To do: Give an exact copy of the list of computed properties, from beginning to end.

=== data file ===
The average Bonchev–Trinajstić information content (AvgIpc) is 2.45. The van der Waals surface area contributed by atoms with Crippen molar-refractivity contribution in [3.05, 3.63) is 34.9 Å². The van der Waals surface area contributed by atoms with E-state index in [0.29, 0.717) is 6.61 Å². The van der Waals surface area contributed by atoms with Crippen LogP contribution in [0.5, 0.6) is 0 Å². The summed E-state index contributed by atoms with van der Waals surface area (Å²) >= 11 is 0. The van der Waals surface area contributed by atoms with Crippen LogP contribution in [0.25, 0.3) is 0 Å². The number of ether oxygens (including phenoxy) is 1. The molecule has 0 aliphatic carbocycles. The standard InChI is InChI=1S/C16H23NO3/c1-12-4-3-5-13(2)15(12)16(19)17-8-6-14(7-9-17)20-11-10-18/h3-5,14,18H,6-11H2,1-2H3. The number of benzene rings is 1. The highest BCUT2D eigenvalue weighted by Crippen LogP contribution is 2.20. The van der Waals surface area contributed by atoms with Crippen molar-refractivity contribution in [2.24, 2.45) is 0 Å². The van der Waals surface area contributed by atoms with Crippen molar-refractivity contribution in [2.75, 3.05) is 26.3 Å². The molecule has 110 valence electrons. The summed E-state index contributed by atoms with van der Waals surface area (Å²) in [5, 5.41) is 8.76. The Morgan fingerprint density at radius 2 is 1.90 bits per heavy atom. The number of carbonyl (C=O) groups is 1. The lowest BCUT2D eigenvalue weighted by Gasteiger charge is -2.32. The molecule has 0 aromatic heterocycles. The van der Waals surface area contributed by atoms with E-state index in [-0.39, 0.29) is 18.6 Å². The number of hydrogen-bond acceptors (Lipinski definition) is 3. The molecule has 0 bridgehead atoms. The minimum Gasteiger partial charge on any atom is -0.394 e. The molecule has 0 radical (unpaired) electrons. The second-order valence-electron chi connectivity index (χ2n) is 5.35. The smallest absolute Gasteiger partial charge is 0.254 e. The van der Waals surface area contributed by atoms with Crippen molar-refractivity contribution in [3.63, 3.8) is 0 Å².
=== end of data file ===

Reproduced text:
The average Bonchev–Trinajstić information content (AvgIpc) is 2.45. The van der Waals surface area contributed by atoms with Crippen molar-refractivity contribution in [3.05, 3.63) is 34.9 Å². The van der Waals surface area contributed by atoms with E-state index in [0.29, 0.717) is 6.61 Å². The van der Waals surface area contributed by atoms with Crippen LogP contribution in [0.5, 0.6) is 0 Å². The summed E-state index contributed by atoms with van der Waals surface area (Å²) >= 11 is 0. The van der Waals surface area contributed by atoms with Crippen LogP contribution in [0.25, 0.3) is 0 Å². The number of ether oxygens (including phenoxy) is 1. The molecule has 0 aliphatic carbocycles. The standard InChI is InChI=1S/C16H23NO3/c1-12-4-3-5-13(2)15(12)16(19)17-8-6-14(7-9-17)20-11-10-18/h3-5,14,18H,6-11H2,1-2H3. The number of benzene rings is 1. The highest BCUT2D eigenvalue weighted by Crippen LogP contribution is 2.20. The van der Waals surface area contributed by atoms with Crippen molar-refractivity contribution in [2.24, 2.45) is 0 Å². The van der Waals surface area contributed by atoms with Crippen molar-refractivity contribution in [2.75, 3.05) is 26.3 Å². The molecule has 110 valence electrons. The summed E-state index contributed by atoms with van der Waals surface area (Å²) in [5, 5.41) is 8.76. The Morgan fingerprint density at radius 2 is 1.90 bits per heavy atom. The number of carbonyl (C=O) groups is 1. The lowest BCUT2D eigenvalue weighted by Gasteiger charge is -2.32. The molecule has 0 aromatic heterocycles. The van der Waals surface area contributed by atoms with E-state index in [-0.39, 0.29) is 18.6 Å². The number of hydrogen-bond acceptors (Lipinski definition) is 3. The molecule has 0 bridgehead atoms. The minimum Gasteiger partial charge on any atom is -0.394 e. The molecule has 0 radical (unpaired) electrons. The second-order valence-electron chi connectivity index (χ2n) is 5.35. The smallest absolute Gasteiger partial charge is 0.254 e. The van der Waals surface area contributed by atoms with Crippen molar-refractivity contribution in [3.63, 3.8) is 0 Å².